The U.S. Empire Could End Abruptly

While many envision the slow decline of the U.S. Empire, that might not be how it happens.

fiscal cliff_02

Many envision the end of the United States with the proverbial story of the frog in the boiling pot—a slow cooking, where the heat increases bit by bit. Historian Niall Ferguson cautions us that the storylines of the past read quite differently—empires come to an end like a gas leak in the piping behind the wall that is fueling the heat to that boiling pot—everything appears reasonably functional, till an unexpected spark ignites a catastrophic explosion.

[See also, “Financial Collapse? JPMorgan Wants to Scapegoat Russia.”]

From Foreign Affairs:

For centuries, historians, political theorists, anthropologists, and the public at large have tended to think about empires in such cyclical and gradual terms. “The best instituted governments,” the British political philosopher Henry St. John, First Viscount Bolingbroke, wrote in 1738, “carry in them the seeds of their destruction: and, though they grow and improve for a time, they will soon tend visibly to their dissolution. Every hour they live is an hour the less that they have to live.”

Idealists and materialists alike have shared that assumption. In his book Scienza nuova, the Italian philosopher Giambattista Vico describes all civilizations as passing through three phases: the divine, the heroic, and the human, finally dissolving into what Vico called “the barbarism of reflection.” For Hegel and Marx, it was the dialectic that gave history its unmistakable beat. History was seasonal for Oswald Spengler, the German historian, who wrote in his 1918-22 book, The Decline of the West, that the nineteenth century had been “the winter of the West, the victory of materialism and skepticism, of socialism, parliamentarianism, and money.” The British historian Arnold Toynbee’s universal theory of civilization proposed a cycle of challenge, response, and suicide. Each of these models is different, but all share the idea that history has rhythm.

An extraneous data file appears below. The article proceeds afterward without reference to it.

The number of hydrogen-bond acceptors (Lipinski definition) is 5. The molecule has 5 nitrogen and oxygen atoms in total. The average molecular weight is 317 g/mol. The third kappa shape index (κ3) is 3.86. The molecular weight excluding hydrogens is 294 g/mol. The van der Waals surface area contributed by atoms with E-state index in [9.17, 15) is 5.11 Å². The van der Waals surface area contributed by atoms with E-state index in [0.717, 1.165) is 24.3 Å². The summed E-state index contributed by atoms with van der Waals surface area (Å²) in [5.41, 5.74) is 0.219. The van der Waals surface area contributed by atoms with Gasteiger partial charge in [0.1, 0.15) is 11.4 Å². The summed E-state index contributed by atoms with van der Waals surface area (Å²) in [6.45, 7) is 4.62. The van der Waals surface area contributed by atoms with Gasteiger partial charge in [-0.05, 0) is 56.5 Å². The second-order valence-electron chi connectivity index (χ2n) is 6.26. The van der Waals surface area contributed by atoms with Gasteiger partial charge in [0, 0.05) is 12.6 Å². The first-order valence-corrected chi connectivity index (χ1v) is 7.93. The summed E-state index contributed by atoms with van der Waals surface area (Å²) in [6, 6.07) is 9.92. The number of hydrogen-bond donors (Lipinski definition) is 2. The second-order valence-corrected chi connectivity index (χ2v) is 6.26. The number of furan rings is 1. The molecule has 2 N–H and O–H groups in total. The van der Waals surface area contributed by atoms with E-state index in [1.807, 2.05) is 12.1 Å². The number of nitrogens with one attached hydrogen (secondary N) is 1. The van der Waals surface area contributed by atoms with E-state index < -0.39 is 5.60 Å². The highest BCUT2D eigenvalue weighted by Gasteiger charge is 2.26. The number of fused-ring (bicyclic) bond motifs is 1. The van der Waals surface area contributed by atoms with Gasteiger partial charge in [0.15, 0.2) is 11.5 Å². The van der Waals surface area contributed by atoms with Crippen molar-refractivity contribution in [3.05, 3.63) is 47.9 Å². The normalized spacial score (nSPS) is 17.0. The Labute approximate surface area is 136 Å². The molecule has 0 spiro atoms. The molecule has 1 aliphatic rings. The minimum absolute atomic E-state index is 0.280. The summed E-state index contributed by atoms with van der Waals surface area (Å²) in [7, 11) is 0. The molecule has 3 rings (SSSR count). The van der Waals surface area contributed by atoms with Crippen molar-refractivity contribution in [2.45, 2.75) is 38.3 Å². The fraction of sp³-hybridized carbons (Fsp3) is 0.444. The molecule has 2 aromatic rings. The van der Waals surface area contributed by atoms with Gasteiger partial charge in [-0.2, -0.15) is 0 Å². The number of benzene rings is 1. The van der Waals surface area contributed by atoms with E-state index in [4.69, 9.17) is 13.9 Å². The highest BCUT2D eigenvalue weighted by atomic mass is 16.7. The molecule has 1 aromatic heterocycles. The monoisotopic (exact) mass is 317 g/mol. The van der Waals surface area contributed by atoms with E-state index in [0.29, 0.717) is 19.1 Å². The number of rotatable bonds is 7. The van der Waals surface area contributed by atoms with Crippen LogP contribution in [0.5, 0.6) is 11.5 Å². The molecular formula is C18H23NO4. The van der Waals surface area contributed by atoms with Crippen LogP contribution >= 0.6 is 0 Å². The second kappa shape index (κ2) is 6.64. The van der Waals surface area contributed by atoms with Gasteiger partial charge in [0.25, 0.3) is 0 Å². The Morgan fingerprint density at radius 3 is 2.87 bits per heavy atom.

[E]mpires do not in fact appear, rise, reign, decline, and fall according to some recurrent and predictable life cycle. It is historians who retrospectively portray the process of imperial dissolution as slow-acting, with multiple overdetermining causes. Rather, empires behave like all complex adaptive systems. They function in apparent equilibrium for some unknowable period. And then, quite abruptly, they collapse.

[See also, “Revisiting the 2008 Financial Collapse and the Role of the Federal Reserve.”]

This was penned in 2010, and the set-up for our final cataclysm is in place—we have doubled down on the economic foolishness that almost collapsed the entire world system in 2008. No one can definitively tell you where the spark will originate, but it will arrive at some point.

Keep your seatbelt fastened.